I headed north and with the sun beating down on my back-to-pale skin I realised I’d also forgotten my suntan lotion. I thought of the 7 P’s and looked on my GPS for a place to get water. There was a town about an hour further north and while it looked small, there was sure to be a shop or something where I could get water from. I pulled into town to find a closed sign on the only shop in town. I guess the joys of owning a shop in such a small place is that you can post opening hours, not stick to them and not really annoy anyone other than the guy foolishly cycling without any water and starting to get parched and peckish.

90 minutes later when I pulled into Richmond the simple 60 mile ride had turned into one of my more uncomfortable days of riding. I was suffering enough discomfort from my mistake setting up the bike that sitting wasn’t that comfortable and I’d still been unable to find anything to eat or drink. Even though I was only a mile away from Mark’s place, I stopped at the first shop I saw and happily paid the 50c for a styrofoam coffee cup. I usually put a couple of tsp of sugar in my coffee, but not this time. I filled the cup equally with coffee and sugar and gave it a good mix. I gulped it down and very soon after felt life coming back. It was the best 50c I’d spent in a long time.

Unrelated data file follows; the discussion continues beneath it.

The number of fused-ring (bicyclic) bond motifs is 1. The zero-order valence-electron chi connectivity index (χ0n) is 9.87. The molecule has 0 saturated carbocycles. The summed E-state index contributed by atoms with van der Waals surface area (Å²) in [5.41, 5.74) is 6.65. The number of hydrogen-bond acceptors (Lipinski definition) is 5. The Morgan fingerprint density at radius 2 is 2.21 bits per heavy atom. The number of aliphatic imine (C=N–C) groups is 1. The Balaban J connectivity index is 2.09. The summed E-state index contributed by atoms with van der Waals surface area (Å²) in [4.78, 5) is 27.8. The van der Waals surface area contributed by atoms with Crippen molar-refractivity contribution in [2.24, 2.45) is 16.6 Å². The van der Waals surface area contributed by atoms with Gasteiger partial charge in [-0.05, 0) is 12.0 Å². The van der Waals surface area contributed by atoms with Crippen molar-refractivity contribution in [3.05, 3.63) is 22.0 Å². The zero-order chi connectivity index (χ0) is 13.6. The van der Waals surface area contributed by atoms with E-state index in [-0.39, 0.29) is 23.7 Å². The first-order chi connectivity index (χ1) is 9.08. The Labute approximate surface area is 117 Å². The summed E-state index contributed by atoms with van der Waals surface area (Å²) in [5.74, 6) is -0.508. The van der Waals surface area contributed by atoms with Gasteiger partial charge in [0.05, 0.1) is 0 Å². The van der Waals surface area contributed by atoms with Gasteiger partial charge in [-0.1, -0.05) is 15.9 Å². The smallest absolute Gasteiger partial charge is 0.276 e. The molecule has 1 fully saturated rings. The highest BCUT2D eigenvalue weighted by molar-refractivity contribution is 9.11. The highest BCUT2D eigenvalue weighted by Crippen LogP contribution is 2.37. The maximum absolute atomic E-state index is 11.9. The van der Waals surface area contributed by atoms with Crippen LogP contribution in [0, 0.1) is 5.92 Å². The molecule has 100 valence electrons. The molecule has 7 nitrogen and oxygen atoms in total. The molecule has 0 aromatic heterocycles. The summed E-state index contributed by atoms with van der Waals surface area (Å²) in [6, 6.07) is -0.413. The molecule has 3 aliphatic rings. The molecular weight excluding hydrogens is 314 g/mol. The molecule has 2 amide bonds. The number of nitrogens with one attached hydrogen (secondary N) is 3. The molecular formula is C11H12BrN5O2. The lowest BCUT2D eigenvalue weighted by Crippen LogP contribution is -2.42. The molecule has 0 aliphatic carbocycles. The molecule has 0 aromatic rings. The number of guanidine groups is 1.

No longer having the desire to collapse on the floor, I jumped on my bike and sprinted like a Tour rider to Mark’s place and was greeted by his wife and two young children. A couple of glasses of water and a shower later and I was fully revitalised and got to spend an enjoyable evening with Mark and his family. They are bike advocates and we soon settled into bike talk and test riding each other’s bikes until tiredness took over and I retired.